W. Gymnastics: Hard-fought fourth

April 26, 2010, 12:43 a.m.
W. Gymnastics: Hard-fought fourth
Senior co-captain Carly Janiga delivered a standout performance in her lastStanford career appearance at this weekend’s NCAA Super Six finals, earning a near-perfect score on uneven bars to lead the team to a fourth-place finish. (MASARU OKA/Staff Photographer)

The Stanford women’s gymnastics team delivered its highest-scoring performance of the season to finish fourth at the NCAA Super Six finals at Florida’s O’Connell Center on Friday. With a 197.100, the Card finished behind No. 1 UCLA (197.725), Oklahoma (197.250) and Alabama (197.225), edging out Florida (197.000) and Utah (196.225). The Stanford team was able to overcome rough patches to secure a position that was only one spot from the program’s best-ever finish.

The Card suffered a balance beam fall on the opening routine of the meet, but managed to rebound with some near-perfect scores, including a 9.95 on uneven bars from senior co-captain Carly Janiga. One judge awarded her routine a perfect 10.0.

“We might be in a sticky situation, but we have each other’s backs, and we know that,” Janiga told GoStanford.com. “If someone goes down, you can’t get down on yourself, because you know the next person is going to be there to rock it.”

Senior and co-captain Allyse Ishino competed in Thursday’s team preliminaries through her sickness and proved to be a key contributor on Friday. The team was under significant pressure to hit every routine in the opening series, but Ishino followed with a clutch 9.8 to keep Stanford going.

Likewise, on the floor, the Cardinal was nearly forced to count a 9.70, but senior Tenaya West closed it out with a 9.85 to add to the team score of 49.325 on the event. The Cardinal then scored 49.400 on the vault, its best score on any event.

“This is one team that doesn’t like to do things the easy way,” Janiga said. “We’ll make it hard on ourselves, but that just shows how tough we are.”
Stanford finished third in the NCAA Finals in 2004 and 2008, but there were several points in this season when head coach Kristen Smyth wondered if her team could come close to those previous squads’ success.

“The team has grown so much since the start of the year,” Smyth said. “Every weekend, they started to believe more and more that they were capable of doing great things.”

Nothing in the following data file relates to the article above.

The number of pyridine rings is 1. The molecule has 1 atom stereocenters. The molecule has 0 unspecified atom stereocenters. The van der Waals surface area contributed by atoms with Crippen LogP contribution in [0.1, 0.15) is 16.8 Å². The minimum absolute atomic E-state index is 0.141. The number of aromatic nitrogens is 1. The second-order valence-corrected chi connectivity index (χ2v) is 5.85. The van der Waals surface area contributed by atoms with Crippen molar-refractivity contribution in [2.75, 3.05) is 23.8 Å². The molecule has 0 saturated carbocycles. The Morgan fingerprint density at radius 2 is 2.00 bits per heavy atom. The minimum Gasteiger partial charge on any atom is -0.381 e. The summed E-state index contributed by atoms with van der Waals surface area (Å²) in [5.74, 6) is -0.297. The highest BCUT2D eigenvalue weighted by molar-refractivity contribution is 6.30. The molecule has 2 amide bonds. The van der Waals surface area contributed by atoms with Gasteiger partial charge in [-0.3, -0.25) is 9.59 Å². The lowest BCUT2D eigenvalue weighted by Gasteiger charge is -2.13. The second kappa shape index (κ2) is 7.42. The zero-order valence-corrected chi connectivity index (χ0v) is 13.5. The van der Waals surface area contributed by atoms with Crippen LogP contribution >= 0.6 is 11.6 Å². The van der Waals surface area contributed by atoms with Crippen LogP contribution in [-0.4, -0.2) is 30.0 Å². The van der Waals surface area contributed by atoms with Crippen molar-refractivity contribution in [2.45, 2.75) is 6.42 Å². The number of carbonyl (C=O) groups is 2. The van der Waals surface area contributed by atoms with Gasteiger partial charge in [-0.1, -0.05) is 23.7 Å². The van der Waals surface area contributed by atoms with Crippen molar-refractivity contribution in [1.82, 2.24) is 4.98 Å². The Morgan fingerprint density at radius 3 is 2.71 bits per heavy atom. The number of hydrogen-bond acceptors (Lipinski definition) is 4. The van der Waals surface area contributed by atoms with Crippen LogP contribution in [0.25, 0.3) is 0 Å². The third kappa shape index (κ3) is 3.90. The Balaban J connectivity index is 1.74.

In fact, the five-member senior class, which includes Janiga, Ishino, West, Blair Ryland and Stephanie Carter, reached the Super Six three times, more than any other class at Stanford. At the end of the day on Friday, the seniors gathered together in a tearful embrace.

“We were reflecting on the past four years together, and how we’ve led the team this year,” Janiga said. “Not just us, but everybody on the team really stepped up throughout the year. I was just kind of relishing the moment and soaking it in.”

But Janiga’s season was not over on Friday, as she capped off her collegiate gymnastics career with a national championship on Saturday, becoming the second individual champion in Stanford school history. She scored a 9.9375 to win the uneven bars and a 9.8875 to tie for second on the balance beam, producing the highest score a Stanford gymnast has ever received in the Individual Event Finals.

“Tonight, Carly was what she has been for our team for the past four years: amazing, and an absolute rock for our program,” Smyth said. “She is going to be impossible to replace, and it has been such a privilege to work with someone with her work ethic and character.”

Janiga finished her career with nine All-America honors, tying volunteer assistant coach Lindsay Wing as the third-most decorated gymnast ever at Stanford. Her five first-team All-American honors, including three this year, tie her with Wing and Natalie Foley as the second-highest in that category in Cardinal history. Janiga was joined in the Individual Finals by fellow senior Ryland, who placed ninth on the vault with a 9.7625.

With the fourth-place finish, Stanford’s season is now over.

As Smyth said of her senior gymnasts in their final meet, “they get to go out with such pride, knowing that they took this program where it had never been before.”

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